Writing Challenge

Poetry Challenge Poets of the Year

Poetry Challenge

Poetry Challenge a Resounding Success

Last fall, members of the NEHS Advisory Council crafted a Poetry Challenge writing contest, encouraging members and Advisors to submit poems centered on monthly themes. We have been surprised, actually thrilled, with the responses. Each month, upwards of 40-45 poets have submitted wonderfully written pieces that reflect the best traits of writing and creativity. Each month, the best of the poems were selected for publication; in the past few weeks, all members of the Advisory Council have re-read all of the monthly winners, seeking to select the best examples of student and Advisor submissions. We now proudly announce the Poets of the Year and invite you to learn more about them in the brief bio submissions below, then spend some time savoring the poems that have been selected. Each of the poets being recognized is receiving, in addition to having the poems published, a $25 gift card. When school resumes in a few months, regardless of its configuration, look for a new writing challenge to be announced!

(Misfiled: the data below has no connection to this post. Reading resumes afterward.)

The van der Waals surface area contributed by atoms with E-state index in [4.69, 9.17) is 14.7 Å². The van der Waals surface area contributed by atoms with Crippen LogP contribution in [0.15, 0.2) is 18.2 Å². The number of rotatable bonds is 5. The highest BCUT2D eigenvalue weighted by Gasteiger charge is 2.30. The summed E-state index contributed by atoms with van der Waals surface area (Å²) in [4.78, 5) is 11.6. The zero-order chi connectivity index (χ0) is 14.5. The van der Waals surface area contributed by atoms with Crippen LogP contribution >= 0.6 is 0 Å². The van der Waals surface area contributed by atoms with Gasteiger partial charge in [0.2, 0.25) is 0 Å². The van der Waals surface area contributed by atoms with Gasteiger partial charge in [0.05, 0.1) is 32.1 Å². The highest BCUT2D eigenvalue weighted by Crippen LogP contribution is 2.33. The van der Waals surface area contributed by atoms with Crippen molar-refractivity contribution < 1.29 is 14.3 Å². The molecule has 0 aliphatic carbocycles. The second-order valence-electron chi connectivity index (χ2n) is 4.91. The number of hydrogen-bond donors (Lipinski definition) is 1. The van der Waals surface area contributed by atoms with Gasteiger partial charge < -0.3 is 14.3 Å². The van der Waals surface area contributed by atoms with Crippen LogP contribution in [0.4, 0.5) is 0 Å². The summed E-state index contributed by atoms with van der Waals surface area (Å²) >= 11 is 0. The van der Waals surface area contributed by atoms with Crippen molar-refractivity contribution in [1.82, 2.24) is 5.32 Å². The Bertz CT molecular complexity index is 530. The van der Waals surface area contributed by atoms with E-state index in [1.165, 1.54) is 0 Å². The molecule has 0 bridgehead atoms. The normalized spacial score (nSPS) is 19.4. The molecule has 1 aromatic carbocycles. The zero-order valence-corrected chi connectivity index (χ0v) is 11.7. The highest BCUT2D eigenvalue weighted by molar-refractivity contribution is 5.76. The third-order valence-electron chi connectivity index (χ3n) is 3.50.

Congratulations to all of these fine writers.

Student Poets of the Year

MLevyMalachi Levy
March Poetry Challenge Winner: Coming of Age
Alpha Beta Gamma Chapter, Peer Tutoring Center Coordinator
Northwood High School, Pittsboro, NC